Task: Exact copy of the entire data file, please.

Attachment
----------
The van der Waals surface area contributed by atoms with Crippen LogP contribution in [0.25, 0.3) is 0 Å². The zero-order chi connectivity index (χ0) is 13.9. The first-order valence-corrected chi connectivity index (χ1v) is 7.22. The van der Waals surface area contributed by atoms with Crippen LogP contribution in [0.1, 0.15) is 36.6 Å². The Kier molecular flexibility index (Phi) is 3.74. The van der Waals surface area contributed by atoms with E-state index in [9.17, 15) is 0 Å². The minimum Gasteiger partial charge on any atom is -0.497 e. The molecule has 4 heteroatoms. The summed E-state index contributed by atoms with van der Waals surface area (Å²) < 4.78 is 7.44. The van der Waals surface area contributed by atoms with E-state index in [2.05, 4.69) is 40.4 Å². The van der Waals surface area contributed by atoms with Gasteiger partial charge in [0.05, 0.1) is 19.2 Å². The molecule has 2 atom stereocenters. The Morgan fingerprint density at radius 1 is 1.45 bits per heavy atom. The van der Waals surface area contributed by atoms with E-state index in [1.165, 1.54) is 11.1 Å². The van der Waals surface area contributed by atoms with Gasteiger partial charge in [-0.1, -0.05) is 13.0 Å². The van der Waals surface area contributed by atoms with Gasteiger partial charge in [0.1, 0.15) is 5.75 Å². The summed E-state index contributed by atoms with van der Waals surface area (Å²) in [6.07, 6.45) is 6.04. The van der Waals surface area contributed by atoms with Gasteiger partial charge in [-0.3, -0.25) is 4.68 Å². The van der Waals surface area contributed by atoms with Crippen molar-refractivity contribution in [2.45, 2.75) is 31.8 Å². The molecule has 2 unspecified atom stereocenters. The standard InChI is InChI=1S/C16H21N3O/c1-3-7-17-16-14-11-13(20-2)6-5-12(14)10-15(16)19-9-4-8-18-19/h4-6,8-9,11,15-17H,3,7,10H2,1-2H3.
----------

The van der Waals surface area contributed by atoms with Crippen LogP contribution in [0.25, 0.3) is 0 Å². The zero-order chi connectivity index (χ0) is 13.9. The first-order valence-corrected chi connectivity index (χ1v) is 7.22. The van der Waals surface area contributed by atoms with Crippen LogP contribution in [0.1, 0.15) is 36.6 Å². The Kier molecular flexibility index (Phi) is 3.74. The van der Waals surface area contributed by atoms with E-state index in [9.17, 15) is 0 Å². The minimum Gasteiger partial charge on any atom is -0.497 e. The molecule has 4 heteroatoms. The summed E-state index contributed by atoms with van der Waals surface area (Å²) < 4.78 is 7.44. The van der Waals surface area contributed by atoms with E-state index in [2.05, 4.69) is 40.4 Å². The van der Waals surface area contributed by atoms with Gasteiger partial charge in [0.05, 0.1) is 19.2 Å². The molecule has 2 atom stereocenters. The Morgan fingerprint density at radius 1 is 1.45 bits per heavy atom. The van der Waals surface area contributed by atoms with E-state index in [1.165, 1.54) is 11.1 Å². The van der Waals surface area contributed by atoms with Gasteiger partial charge in [-0.1, -0.05) is 13.0 Å². The van der Waals surface area contributed by atoms with Gasteiger partial charge in [0.1, 0.15) is 5.75 Å². The summed E-state index contributed by atoms with van der Waals surface area (Å²) in [6.07, 6.45) is 6.04. The van der Waals surface area contributed by atoms with Gasteiger partial charge in [-0.3, -0.25) is 4.68 Å². The van der Waals surface area contributed by atoms with Crippen molar-refractivity contribution in [2.45, 2.75) is 31.8 Å². The molecule has 2 unspecified atom stereocenters. The standard InChI is InChI=1S/C16H21N3O/c1-3-7-17-16-14-11-13(20-2)6-5-12(14)10-15(16)19-9-4-8-18-19/h4-6,8-9,11,15-17H,3,7,10H2,1-2H3.